William (Jamie) Tyler, who has received international attention for research on the development of low-intensity ultrasound for the treatment of such brain disorders as epilepsy and Parkinson's disease, has joined the Virginia Tech Carilion Research Institute.

Tyler will be an assistant professor with the institute and with the School of Biomedical Engineering and Science in the College of Engineering at Virginia Tech.

He has been an assistant professor of neurobiology and bioimaging in the School of Life Sciences at Arizona State University since 2006. In 2010, he was awarded the Arizona Governor's Innovator of the Year Award for Academia for his research on noninvasive brain stimulation therapies using ultrasound. His work has resulted in several patent applications, the development of prototype devices, and the formation of medical device company, SynSonix LLC, which is pursuing its R&D activities in Cambridge, Mass.

"My group studies the fundamental properties of synaptic transmission and how best to control neuronal activity for making nervous systems more efficient," he said.

The ability to treat a number of major brain disorders that become unresponsive to pharmacological intervention, such as Parkinson’s disease, major depression, or severe seizures, can require invasive neurosurgery with the placement of stimulating electrodes deep into the brain. Such treatments are effective but risky, so they are used rarely and not until other treatment options have been exhausted. Tyler has demonstrated on laboratory animal models that pulsed ultrasound can be used to stimulate neuronal activity without the need for invasive brain surgery or genetic manipulation.

The aim of his group’s work is to stimulate cells in specific regions of the brain to release communication molecules called neurotransmitters since many brain disorders are a result of disrupted communication between groups of nerve cells. Their work is supported by the U.S. Army Research, Development, and Engineering Command and the Defense Advanced Research Project Agency.

SynSonix is developing a platform for medical devices that use ultrasound to regulate brain activity. "We look forward to integrating several aspects of our research and development enterprise into the Roanoke and New River Valley technology corridors soon," Tyler said.

In some embodiments, the SynSonix technology could take the form of helmet-mounted devices. "While at this stage, the headgear is a bit bulky for around the clock wear, the military is interested because the technology is a promising way to treat soldiers returning from war who are suffering from traumatic brain injuries," Tyler said. Over 1.5 million Americans per year suffer a traumatic brain injury.   Not only are they the signature injury of the wars in Iraq and Afghanistan, but traumatic brain injuries are  the greatest cause of death and disability in children as well as an increasingly important health issue for athletes and the aging population due to falls and poor balance.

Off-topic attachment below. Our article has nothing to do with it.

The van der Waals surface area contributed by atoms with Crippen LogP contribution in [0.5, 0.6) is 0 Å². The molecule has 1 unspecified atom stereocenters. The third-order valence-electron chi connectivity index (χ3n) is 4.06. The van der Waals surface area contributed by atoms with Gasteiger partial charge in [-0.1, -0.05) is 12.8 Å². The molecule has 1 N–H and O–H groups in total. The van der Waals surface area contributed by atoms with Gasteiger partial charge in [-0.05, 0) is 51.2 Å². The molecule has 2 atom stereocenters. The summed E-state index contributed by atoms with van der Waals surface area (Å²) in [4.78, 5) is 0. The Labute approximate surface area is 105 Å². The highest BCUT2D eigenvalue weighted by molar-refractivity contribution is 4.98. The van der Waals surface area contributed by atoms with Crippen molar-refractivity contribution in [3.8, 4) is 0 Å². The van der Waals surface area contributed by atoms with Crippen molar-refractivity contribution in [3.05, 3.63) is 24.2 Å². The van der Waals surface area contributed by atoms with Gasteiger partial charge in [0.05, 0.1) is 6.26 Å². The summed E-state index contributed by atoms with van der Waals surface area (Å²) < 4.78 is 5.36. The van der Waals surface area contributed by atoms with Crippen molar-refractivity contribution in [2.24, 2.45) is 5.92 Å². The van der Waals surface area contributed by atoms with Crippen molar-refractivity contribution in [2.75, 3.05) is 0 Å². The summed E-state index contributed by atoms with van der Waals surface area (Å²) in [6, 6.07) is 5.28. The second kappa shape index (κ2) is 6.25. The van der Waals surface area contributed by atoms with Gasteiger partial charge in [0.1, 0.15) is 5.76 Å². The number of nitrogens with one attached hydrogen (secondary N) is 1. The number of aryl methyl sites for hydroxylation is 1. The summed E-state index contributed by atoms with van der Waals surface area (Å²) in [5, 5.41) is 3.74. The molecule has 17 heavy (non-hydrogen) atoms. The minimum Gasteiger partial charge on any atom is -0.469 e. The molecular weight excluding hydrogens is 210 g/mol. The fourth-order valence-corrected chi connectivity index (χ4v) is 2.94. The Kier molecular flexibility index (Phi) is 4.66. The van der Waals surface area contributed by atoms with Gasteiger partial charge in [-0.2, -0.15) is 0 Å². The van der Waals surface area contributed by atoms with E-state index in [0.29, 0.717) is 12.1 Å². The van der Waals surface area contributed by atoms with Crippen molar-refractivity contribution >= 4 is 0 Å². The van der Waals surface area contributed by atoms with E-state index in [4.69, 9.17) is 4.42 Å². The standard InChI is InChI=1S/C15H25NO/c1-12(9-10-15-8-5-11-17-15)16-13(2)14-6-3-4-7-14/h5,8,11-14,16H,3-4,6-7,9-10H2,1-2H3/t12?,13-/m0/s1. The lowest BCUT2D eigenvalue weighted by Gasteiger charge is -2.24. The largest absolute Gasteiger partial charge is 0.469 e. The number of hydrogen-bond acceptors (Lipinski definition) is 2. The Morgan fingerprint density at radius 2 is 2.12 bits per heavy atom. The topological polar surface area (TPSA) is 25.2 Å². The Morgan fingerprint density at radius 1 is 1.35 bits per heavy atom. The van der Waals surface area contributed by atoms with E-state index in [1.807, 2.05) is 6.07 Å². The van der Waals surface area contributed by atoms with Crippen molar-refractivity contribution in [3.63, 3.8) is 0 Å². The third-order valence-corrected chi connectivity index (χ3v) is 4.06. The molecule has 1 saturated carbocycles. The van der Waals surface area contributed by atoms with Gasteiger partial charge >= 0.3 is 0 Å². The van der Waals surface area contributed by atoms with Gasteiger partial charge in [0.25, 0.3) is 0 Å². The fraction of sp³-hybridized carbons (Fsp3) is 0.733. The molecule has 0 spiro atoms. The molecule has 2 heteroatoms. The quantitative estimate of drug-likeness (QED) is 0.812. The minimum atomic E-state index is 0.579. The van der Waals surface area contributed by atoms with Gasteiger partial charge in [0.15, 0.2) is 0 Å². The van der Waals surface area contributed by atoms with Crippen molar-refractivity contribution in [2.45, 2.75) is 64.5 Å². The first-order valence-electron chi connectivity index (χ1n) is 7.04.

“We are very fortunate to have recruited Dr. Tyler to Roanoke and the new Virginia Tech Carilion enterprise," said Michael Friedlander, executive director of the Virginia Tech Carilion Research Institute. "He is just the sort of innovative leading scientists who embodies the spirit of the research institute – that is, someone who carries out novel, fundamental multi-disciplinary research and who also translates his discoveries into new technologies and potential medically applicable therapies to treat major health problems. Jamie is a creative, visionary scientist who brings to bear the tools of mathematics, computation and engineering to solve important biomedical problems, collaborating widely with other basic scientists and physicians. Lots of good things will arise from his work at the Virginia Tech Carilion Research Institute and he will add substantially to the intellectual spirit and technological innovation of the Roanoke enterprise.”

Tyler has published his research in range of prestigious academic journals, such as Nature Neuroscience, Neuron, and the Proceedings of the National Academy of Sciences, as well as more specific discipline journals, with resulting coverage in such media as The Economist, Popular Science, MIT’s Technology Review, and IEEE Spectrum.

Tyler earned his Bachelor of Science degree and his Ph.D. from the University of Alabama at Birmingham in psychology and behavioral neuroscience. He completed a three-year postdoctoral fellowship with the Harvard University Department of Molecular and Cellular Biology before joining the faculty at Arizona State University.


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